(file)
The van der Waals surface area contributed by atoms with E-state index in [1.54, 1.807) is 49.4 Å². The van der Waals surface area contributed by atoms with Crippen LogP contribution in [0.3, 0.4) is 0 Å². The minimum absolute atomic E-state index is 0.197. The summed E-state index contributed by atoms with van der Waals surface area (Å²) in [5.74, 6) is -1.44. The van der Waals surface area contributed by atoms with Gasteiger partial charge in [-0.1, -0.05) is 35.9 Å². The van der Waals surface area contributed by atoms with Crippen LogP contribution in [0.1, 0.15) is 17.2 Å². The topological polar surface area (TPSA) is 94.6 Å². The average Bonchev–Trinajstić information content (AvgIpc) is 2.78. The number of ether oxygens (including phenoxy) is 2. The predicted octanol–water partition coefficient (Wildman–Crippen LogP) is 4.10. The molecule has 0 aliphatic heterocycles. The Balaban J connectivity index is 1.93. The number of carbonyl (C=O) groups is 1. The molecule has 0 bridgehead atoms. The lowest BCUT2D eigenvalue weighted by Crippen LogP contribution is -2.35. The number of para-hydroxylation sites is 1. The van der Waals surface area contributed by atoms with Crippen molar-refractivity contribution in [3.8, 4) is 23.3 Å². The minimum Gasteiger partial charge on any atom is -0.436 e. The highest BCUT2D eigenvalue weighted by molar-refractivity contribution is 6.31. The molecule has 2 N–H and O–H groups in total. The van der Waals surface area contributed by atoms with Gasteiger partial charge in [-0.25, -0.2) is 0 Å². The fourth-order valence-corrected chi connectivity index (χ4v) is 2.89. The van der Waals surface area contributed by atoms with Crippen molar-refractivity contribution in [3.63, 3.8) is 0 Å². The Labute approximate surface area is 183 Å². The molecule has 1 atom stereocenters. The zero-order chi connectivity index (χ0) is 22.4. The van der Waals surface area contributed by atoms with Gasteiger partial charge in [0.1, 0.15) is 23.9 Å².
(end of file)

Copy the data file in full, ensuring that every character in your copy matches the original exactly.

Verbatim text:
The van der Waals surface area contributed by atoms with E-state index in [1.54, 1.807) is 49.4 Å². The van der Waals surface area contributed by atoms with Crippen LogP contribution in [0.3, 0.4) is 0 Å². The minimum absolute atomic E-state index is 0.197. The summed E-state index contributed by atoms with van der Waals surface area (Å²) in [5.74, 6) is -1.44. The van der Waals surface area contributed by atoms with Gasteiger partial charge in [-0.1, -0.05) is 35.9 Å². The van der Waals surface area contributed by atoms with Crippen LogP contribution in [0.1, 0.15) is 17.2 Å². The topological polar surface area (TPSA) is 94.6 Å². The average Bonchev–Trinajstić information content (AvgIpc) is 2.78. The number of ether oxygens (including phenoxy) is 2. The predicted octanol–water partition coefficient (Wildman–Crippen LogP) is 4.10. The molecule has 0 aliphatic heterocycles. The Balaban J connectivity index is 1.93. The number of carbonyl (C=O) groups is 1. The molecule has 0 bridgehead atoms. The lowest BCUT2D eigenvalue weighted by Crippen LogP contribution is -2.35. The number of para-hydroxylation sites is 1. The van der Waals surface area contributed by atoms with Crippen molar-refractivity contribution in [3.8, 4) is 23.3 Å². The minimum Gasteiger partial charge on any atom is -0.436 e. The highest BCUT2D eigenvalue weighted by molar-refractivity contribution is 6.31. The molecule has 2 N–H and O–H groups in total. The van der Waals surface area contributed by atoms with Gasteiger partial charge in [-0.25, -0.2) is 0 Å². The fourth-order valence-corrected chi connectivity index (χ4v) is 2.89. The van der Waals surface area contributed by atoms with Crippen molar-refractivity contribution in [3.63, 3.8) is 0 Å². The Labute approximate surface area is 183 Å². The molecule has 1 atom stereocenters. The zero-order chi connectivity index (χ0) is 22.4. The van der Waals surface area contributed by atoms with Gasteiger partial charge in [0.1, 0.15) is 23.9 Å².